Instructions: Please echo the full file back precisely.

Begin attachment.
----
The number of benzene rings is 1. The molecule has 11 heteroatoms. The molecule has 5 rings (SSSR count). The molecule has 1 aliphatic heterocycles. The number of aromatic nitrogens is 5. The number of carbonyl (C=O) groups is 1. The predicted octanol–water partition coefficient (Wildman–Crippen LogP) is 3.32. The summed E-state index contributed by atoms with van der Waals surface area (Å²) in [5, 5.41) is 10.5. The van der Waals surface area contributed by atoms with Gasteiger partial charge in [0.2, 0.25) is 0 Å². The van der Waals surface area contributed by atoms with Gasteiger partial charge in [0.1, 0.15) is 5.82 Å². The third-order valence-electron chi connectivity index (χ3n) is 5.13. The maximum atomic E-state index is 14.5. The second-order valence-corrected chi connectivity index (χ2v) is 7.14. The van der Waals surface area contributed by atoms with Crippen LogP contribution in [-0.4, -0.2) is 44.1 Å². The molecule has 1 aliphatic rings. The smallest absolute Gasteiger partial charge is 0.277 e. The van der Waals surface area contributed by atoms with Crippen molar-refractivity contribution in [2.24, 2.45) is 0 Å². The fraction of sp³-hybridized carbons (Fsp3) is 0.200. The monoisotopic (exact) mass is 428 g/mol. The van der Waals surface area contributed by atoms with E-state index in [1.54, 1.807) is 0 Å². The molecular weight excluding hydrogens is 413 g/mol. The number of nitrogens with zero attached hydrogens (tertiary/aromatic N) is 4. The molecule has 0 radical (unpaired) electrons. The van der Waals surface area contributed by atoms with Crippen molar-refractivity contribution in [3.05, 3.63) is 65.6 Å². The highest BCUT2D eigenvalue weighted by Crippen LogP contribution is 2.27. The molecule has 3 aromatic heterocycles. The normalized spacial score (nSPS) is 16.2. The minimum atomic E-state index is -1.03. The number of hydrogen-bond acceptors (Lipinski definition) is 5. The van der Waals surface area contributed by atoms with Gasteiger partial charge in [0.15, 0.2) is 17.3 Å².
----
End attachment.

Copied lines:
The number of benzene rings is 1. The molecule has 11 heteroatoms. The molecule has 5 rings (SSSR count). The molecule has 1 aliphatic heterocycles. The number of aromatic nitrogens is 5. The number of carbonyl (C=O) groups is 1. The predicted octanol–water partition coefficient (Wildman–Crippen LogP) is 3.32. The summed E-state index contributed by atoms with van der Waals surface area (Å²) in [5, 5.41) is 10.5. The van der Waals surface area contributed by atoms with Gasteiger partial charge in [0.2, 0.25) is 0 Å². The van der Waals surface area contributed by atoms with Gasteiger partial charge in [0.1, 0.15) is 5.82 Å². The third-order valence-electron chi connectivity index (χ3n) is 5.13. The maximum atomic E-state index is 14.5. The second-order valence-corrected chi connectivity index (χ2v) is 7.14. The van der Waals surface area contributed by atoms with Crippen LogP contribution in [-0.4, -0.2) is 44.1 Å². The molecule has 1 aliphatic rings. The smallest absolute Gasteiger partial charge is 0.277 e. The van der Waals surface area contributed by atoms with Crippen molar-refractivity contribution in [2.24, 2.45) is 0 Å². The fraction of sp³-hybridized carbons (Fsp3) is 0.200. The monoisotopic (exact) mass is 428 g/mol. The van der Waals surface area contributed by atoms with E-state index in [1.54, 1.807) is 0 Å². The molecular weight excluding hydrogens is 413 g/mol. The number of nitrogens with zero attached hydrogens (tertiary/aromatic N) is 4. The molecule has 0 radical (unpaired) electrons. The van der Waals surface area contributed by atoms with Crippen molar-refractivity contribution in [3.05, 3.63) is 65.6 Å². The highest BCUT2D eigenvalue weighted by Crippen LogP contribution is 2.27. The molecule has 3 aromatic heterocycles. The normalized spacial score (nSPS) is 16.2. The minimum atomic E-state index is -1.03. The number of hydrogen-bond acceptors (Lipinski definition) is 5. The van der Waals surface area contributed by atoms with Gasteiger partial charge in [0.15, 0.2) is 17.3 Å².